Why do they do use palate expanders? And is it the same as a dental expander?
A dental expander and a palate expander are the same thing, although there are some variations in types. As for why they are used, the answers can be multifaceted. One might be because your teeth simply do not have enough space in your mouth. This overcrowding can occasionally be caused by a narrow palate. A palate is the top part of your mouth and if it is too narrow to accommodate the teeth in your upper jaw, then this can cause overcrowding and a whole host of dental issues.
However the use of a palatal expander can help widen that area making it easier for your teeth to align in the correct position, make it easier to speak, and can help mitigate a whole host of potentially problematic orthodontic issues.
What is the best age to get a palatal expander? Jaw expander
The best age to get a palate expander is as a child, usually around the ages of 8 through 10. This is because at this age the palate is naturally growing at a very rapid rate. This rapid rate of growth if utilized in conjunction with a palatal expander can help augment your child’s natural development and allow for the treatment to finish much sooner.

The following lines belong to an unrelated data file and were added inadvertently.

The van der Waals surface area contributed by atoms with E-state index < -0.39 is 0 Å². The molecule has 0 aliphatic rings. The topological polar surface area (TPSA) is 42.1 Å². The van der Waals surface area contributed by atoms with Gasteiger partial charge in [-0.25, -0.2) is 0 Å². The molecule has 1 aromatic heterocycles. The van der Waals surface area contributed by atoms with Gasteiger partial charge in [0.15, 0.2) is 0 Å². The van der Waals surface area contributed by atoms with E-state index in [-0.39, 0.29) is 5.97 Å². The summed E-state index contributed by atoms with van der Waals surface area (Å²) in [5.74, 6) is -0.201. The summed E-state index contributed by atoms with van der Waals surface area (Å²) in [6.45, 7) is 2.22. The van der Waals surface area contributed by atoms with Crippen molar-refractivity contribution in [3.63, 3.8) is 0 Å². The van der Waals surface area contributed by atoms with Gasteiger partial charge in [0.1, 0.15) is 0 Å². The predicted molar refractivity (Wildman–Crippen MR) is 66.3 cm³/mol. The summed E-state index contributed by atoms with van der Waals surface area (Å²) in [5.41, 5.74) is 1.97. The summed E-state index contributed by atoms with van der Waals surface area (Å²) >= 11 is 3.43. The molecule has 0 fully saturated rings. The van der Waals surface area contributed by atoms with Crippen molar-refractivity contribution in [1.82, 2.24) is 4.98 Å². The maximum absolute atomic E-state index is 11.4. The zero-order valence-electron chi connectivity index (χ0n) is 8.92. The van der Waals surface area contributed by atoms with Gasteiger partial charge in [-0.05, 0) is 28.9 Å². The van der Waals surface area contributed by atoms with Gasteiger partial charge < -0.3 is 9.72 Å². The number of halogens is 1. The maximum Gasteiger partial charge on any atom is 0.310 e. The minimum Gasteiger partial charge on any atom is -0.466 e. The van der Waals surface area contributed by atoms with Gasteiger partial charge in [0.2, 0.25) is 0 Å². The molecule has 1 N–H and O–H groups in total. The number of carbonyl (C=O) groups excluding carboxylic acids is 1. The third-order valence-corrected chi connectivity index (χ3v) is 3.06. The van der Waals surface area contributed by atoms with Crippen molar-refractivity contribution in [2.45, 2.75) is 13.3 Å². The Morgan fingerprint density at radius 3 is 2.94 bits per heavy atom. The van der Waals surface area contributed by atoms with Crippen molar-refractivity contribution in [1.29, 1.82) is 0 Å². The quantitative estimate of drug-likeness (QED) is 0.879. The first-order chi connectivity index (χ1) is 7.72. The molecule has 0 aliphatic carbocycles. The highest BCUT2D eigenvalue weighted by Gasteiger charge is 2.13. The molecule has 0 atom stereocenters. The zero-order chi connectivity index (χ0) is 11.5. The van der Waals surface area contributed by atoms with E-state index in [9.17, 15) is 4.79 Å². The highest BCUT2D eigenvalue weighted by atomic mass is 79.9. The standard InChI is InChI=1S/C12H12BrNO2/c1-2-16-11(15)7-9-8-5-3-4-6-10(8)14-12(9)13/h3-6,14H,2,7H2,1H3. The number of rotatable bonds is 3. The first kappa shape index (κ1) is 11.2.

In some cases the palatal expander is able to provide all the space that a child’s adult teeth need and so occasionally orthodontic braces are not even required if the palatal expander is utilized early enough.
Can you wear an expander with braces and why is a palatal expansion needed when having braces?
While it is totally possible for individuals to wear braces with a palatal expander, only your orthodontic office will know if you even need a palatal expander. Palatal expansion is not necessary for everybody. Some individuals have enough space for their teeth or have a properly sized palate and may have a different issue which is causing their teeth to be crooked or misaligned.
It’s important before you make any decisions to talk with your orthodontic office whether you even need a palate expansion or not. If after consulting with your orthodontic office and they agree that a palate expansion is needed, this is most likely because your issue results from the fact that it is the narrowing of your palate which is causing an insufficient amount of space for your teeth.
If you have too many teeth for too few spaces, it is going to cause an orthodontic issue. The good news is that a palate expander can in many cases help to provide greater space. And, when used in conjunction with braces both devices can help move the teeth into the correct positions. Instead of simply having odd gaps in your teeth if you did the treatments sequentially, by doing them simultaneously you’re able to have your teeth fill the gaps as they are created, aligning your teeth beautifully in a fraction of the time.
Agarwal, A., & Mathur, R. (2010). Maxillary Expansion. International journal of clinical pediatric dentistry, 3(3), 139–146. https://doi.org/10.5005/jp-journals-10005-1069